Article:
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by Kirsteen Paterson
19 January 2024
Michelle Thomson: My karaoke song is I Will Survive

Michelle Thomson MSP plays piano for the Scottish Parliament choir

Michelle Thomson: My karaoke song is I Will Survive

What was the first album you ever bought? Abba, Arrival. I think every girl at that time, of that age, loved Abba and still does today. Being honest, that wasn’t the record that had the most impact on me, it was Maggie May by Rod Stewart that my elder brother bought. I remember being astounded by the sound, and we sat and listened to the song over and over again.

Is that the music you associate with your childhood? I would say so. That sound just takes me back to the excitement we all felt from this sound coming into our living room. The other big reaction I had was the first time I heard a live performance. My dad took me to see Carousel and I remember being knocked out by the sound of the orchestra.

When did you first learn an instrument? I was about eight when I started to learn the piano and 11 when I started to learn the clarinet. I just took to it, loved it and went off to what wasn’t yet known as the Royal Conservatoire of Scotland with piano as my first study. My dad is very musical, but not trained, and my mother loved music. It’s my most enduring passion.

What song will always get you on the dance floor? I quite like things like jazzy funk – Mezzoforte, Average White Band, Earth, Wind and Fire sort of stuff. I’m still a bit of a 70s and 80s chick but there are genuinely so many I love. It’s not hard to get me on the dance floor. 

What music always makes you cry? The overture to The Maestersinger of Nuremberg. My biggest love is classical music and my husband and I had that as the play-out music at our wedding. It’s a massive, big, very grand overture and I suspect that the church organist had never had a request like that before. If I’d had my way we would have had a full symphony orchestra at it, I’m not joking. My son, who plays the trumpet, played it with the National Youth Orchestra of Scotland and it instantly made me cry to have him playing the song we had at our wedding.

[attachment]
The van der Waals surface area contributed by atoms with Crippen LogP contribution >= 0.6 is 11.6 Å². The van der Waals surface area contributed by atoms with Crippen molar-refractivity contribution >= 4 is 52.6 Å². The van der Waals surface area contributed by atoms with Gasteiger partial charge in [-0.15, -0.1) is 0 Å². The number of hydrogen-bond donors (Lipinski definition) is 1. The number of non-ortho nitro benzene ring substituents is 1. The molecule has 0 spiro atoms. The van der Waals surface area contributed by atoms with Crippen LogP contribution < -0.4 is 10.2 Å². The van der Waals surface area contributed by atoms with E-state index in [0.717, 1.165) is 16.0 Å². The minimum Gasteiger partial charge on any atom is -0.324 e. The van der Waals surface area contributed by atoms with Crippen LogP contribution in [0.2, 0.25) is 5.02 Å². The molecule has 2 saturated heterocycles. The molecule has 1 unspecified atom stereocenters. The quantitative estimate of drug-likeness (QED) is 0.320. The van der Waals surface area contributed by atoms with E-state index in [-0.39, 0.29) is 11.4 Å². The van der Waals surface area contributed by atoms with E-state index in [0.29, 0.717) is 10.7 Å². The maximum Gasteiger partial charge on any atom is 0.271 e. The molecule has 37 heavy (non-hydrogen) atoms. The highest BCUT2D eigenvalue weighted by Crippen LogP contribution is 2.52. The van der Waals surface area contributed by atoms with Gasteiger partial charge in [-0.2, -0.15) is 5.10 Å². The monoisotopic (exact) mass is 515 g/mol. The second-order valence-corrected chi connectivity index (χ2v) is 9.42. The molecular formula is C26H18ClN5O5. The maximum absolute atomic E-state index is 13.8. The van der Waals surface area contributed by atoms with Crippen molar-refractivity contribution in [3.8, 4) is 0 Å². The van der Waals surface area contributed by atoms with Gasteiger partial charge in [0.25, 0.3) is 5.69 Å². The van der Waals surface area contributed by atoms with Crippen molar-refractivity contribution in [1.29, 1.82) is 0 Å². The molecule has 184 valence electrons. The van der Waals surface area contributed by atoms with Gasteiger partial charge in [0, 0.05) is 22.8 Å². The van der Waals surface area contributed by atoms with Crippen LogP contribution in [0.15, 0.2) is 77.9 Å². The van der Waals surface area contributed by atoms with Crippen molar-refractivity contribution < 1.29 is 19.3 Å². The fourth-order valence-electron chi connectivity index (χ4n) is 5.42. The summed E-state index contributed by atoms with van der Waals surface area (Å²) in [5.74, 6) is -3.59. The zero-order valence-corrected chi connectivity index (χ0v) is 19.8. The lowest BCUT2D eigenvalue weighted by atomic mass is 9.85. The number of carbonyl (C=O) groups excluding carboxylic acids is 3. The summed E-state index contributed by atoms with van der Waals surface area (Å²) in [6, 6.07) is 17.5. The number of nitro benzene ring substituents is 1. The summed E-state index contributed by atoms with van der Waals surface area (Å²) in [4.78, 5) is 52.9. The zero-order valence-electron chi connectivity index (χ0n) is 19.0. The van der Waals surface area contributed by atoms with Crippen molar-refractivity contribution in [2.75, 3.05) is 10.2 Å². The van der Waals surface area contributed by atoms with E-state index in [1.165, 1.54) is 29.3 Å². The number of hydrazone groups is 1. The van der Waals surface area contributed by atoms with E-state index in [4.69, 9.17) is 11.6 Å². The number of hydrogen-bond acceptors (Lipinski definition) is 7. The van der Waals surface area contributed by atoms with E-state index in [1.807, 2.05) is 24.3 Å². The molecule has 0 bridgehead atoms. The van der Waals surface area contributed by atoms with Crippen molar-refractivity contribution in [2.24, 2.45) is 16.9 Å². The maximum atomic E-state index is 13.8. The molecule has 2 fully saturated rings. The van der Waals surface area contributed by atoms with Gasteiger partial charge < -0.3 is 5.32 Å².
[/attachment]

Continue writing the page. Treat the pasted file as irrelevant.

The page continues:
What music do you hate? Anything on the panpipes. My mother used to have a double CD of well-known tunes done on panpipes and she would play it when we went round. Imagine the horror. 

How did the Scottish Parliament choir come about? When I was first elected I happened to notice that there weren’t all that many musical events. I said I’d be happy to help more music happen in the Scottish Parliament and get musicians for events. I have done that and organised the music for the annual St Andrews Day event, and then I came up with the idea for the choir. I didn’t know if there was going to be any appetite for it but it got quite a lot of interest. Our parliament should sing with 1,000 voices – it’s of the people and it’s for the people – but most of the time it shouts rather than sings. This is a way of giving something back to the institution which we all value so much.

Who is your best singer? I have to be honest and say the conductor, my husband, who is a former professional. That said, we do have some really committed singers. Alexander Stewart is so keen and such a delight in the choir. He never ever misses rehearsal.

Tell us about your career as a musician. It’s a very, very difficult way to make your living. I was lucky in that I was a reasonably good sight reader and could play a lot of music at first sight, which meant I did a lot of accompanying for singers, and I spent many years working for the Territorial Army. The army bands, when people leave they are put through a music diploma and they hired me to coach them through their solo parts and play for them. I did a bit of teaching then became a musical director for a theatre company and ended up composing for Shakespeare plays and things like that. I was an early adopter of IT for composing and that’s what then got me interested in IT.

What’s your go to karaoke song? I Will Survive by Gloria Gaynor. It’s an anthem for many, many people. I have had a very interesting and, in turns, challenging life in my early years and career, but that sense of ‘I will survive’ is very strong in me. Keep going, never give up – that song expresses it.

What music would you be embarrassed for people to know that you own? None. If I have it, it’s because I love it. 

What was the last music you saw live? It was a concert by Scottish Opera with my husband, which was utterly brilliant. I’m the convener of the Cross-Party Group for Music and I regard it as part of my role to attend as many musical events as I can. We’re very blessed with the quality of the national performing organisations we have in Scotland.

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